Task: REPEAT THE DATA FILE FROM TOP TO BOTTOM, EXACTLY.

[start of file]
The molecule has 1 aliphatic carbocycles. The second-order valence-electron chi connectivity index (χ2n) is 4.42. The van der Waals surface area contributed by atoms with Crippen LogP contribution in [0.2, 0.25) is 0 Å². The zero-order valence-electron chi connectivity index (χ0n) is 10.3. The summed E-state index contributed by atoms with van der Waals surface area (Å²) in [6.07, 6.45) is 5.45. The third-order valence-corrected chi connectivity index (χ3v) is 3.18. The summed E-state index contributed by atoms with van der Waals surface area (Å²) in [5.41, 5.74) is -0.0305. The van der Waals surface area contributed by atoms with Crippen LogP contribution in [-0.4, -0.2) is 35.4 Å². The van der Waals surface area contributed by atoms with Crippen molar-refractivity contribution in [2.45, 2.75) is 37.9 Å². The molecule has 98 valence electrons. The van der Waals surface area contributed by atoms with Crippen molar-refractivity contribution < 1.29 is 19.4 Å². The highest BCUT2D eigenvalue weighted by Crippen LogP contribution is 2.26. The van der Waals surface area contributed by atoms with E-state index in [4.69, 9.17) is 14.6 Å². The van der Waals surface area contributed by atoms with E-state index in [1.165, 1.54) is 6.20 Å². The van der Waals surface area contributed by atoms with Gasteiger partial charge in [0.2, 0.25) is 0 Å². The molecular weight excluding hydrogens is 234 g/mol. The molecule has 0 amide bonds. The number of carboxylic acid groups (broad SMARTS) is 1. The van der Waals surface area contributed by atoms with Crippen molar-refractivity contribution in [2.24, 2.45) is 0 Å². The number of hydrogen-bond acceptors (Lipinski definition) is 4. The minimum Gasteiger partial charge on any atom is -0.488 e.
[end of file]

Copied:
The molecule has 1 aliphatic carbocycles. The second-order valence-electron chi connectivity index (χ2n) is 4.42. The van der Waals surface area contributed by atoms with Crippen LogP contribution in [0.2, 0.25) is 0 Å². The zero-order valence-electron chi connectivity index (χ0n) is 10.3. The summed E-state index contributed by atoms with van der Waals surface area (Å²) in [6.07, 6.45) is 5.45. The third-order valence-corrected chi connectivity index (χ3v) is 3.18. The summed E-state index contributed by atoms with van der Waals surface area (Å²) in [5.41, 5.74) is -0.0305. The van der Waals surface area contributed by atoms with Crippen LogP contribution in [-0.4, -0.2) is 35.4 Å². The van der Waals surface area contributed by atoms with Crippen molar-refractivity contribution in [2.45, 2.75) is 37.9 Å². The molecule has 98 valence electrons. The van der Waals surface area contributed by atoms with Crippen molar-refractivity contribution < 1.29 is 19.4 Å². The highest BCUT2D eigenvalue weighted by Crippen LogP contribution is 2.26. The van der Waals surface area contributed by atoms with E-state index in [4.69, 9.17) is 14.6 Å². The van der Waals surface area contributed by atoms with E-state index in [1.165, 1.54) is 6.20 Å². The van der Waals surface area contributed by atoms with Gasteiger partial charge in [0.2, 0.25) is 0 Å². The molecular weight excluding hydrogens is 234 g/mol. The molecule has 0 amide bonds. The number of carboxylic acid groups (broad SMARTS) is 1. The van der Waals surface area contributed by atoms with Crippen molar-refractivity contribution in [2.24, 2.45) is 0 Å². The number of hydrogen-bond acceptors (Lipinski definition) is 4. The minimum Gasteiger partial charge on any atom is -0.488 e.